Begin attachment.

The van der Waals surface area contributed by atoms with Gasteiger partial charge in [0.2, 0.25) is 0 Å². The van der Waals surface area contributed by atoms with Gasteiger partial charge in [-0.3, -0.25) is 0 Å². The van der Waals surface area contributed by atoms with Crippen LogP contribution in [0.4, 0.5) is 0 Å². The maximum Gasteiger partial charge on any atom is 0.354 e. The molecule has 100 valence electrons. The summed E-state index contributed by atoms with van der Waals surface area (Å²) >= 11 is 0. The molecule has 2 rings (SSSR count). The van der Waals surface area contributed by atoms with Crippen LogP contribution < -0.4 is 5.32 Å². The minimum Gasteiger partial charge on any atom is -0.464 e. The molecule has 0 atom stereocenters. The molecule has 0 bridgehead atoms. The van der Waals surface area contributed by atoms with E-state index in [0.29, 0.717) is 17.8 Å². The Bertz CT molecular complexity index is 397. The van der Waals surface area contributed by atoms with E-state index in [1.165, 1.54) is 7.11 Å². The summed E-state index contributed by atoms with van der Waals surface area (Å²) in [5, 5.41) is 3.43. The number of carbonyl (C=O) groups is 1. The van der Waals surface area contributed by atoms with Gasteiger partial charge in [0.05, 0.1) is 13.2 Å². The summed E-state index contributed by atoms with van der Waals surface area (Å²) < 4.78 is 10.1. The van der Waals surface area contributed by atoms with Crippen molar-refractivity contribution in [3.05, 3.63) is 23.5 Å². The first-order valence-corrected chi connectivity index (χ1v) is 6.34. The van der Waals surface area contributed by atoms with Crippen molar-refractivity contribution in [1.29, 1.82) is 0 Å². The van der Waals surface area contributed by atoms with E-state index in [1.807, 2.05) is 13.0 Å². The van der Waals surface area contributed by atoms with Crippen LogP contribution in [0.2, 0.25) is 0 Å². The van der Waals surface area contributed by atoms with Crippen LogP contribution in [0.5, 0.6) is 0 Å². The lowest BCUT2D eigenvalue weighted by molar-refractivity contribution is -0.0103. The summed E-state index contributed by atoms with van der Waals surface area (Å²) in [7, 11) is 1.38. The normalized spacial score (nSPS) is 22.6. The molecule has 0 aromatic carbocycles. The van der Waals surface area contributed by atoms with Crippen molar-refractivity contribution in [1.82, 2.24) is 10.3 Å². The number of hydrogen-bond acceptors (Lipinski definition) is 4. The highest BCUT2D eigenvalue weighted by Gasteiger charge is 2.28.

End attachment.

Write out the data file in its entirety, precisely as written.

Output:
The van der Waals surface area contributed by atoms with Gasteiger partial charge in [0.2, 0.25) is 0 Å². The van der Waals surface area contributed by atoms with Gasteiger partial charge in [-0.3, -0.25) is 0 Å². The van der Waals surface area contributed by atoms with Crippen LogP contribution in [0.4, 0.5) is 0 Å². The maximum Gasteiger partial charge on any atom is 0.354 e. The molecule has 100 valence electrons. The summed E-state index contributed by atoms with van der Waals surface area (Å²) >= 11 is 0. The molecule has 2 rings (SSSR count). The van der Waals surface area contributed by atoms with Crippen LogP contribution < -0.4 is 5.32 Å². The minimum Gasteiger partial charge on any atom is -0.464 e. The molecule has 0 atom stereocenters. The molecule has 0 bridgehead atoms. The van der Waals surface area contributed by atoms with E-state index in [0.29, 0.717) is 17.8 Å². The Bertz CT molecular complexity index is 397. The van der Waals surface area contributed by atoms with E-state index in [1.165, 1.54) is 7.11 Å². The summed E-state index contributed by atoms with van der Waals surface area (Å²) in [5, 5.41) is 3.43. The number of carbonyl (C=O) groups is 1. The van der Waals surface area contributed by atoms with Gasteiger partial charge in [0.05, 0.1) is 13.2 Å². The summed E-state index contributed by atoms with van der Waals surface area (Å²) < 4.78 is 10.1. The van der Waals surface area contributed by atoms with Crippen molar-refractivity contribution in [3.05, 3.63) is 23.5 Å². The first-order valence-corrected chi connectivity index (χ1v) is 6.34. The van der Waals surface area contributed by atoms with Crippen molar-refractivity contribution in [1.29, 1.82) is 0 Å². The van der Waals surface area contributed by atoms with E-state index in [1.807, 2.05) is 13.0 Å². The van der Waals surface area contributed by atoms with Crippen LogP contribution in [0.2, 0.25) is 0 Å². The van der Waals surface area contributed by atoms with Crippen LogP contribution in [0.5, 0.6) is 0 Å². The lowest BCUT2D eigenvalue weighted by molar-refractivity contribution is -0.0103. The summed E-state index contributed by atoms with van der Waals surface area (Å²) in [7, 11) is 1.38. The normalized spacial score (nSPS) is 22.6. The molecule has 0 aromatic carbocycles. The van der Waals surface area contributed by atoms with Crippen molar-refractivity contribution in [1.82, 2.24) is 10.3 Å². The number of hydrogen-bond acceptors (Lipinski definition) is 4. The highest BCUT2D eigenvalue weighted by Gasteiger charge is 2.28.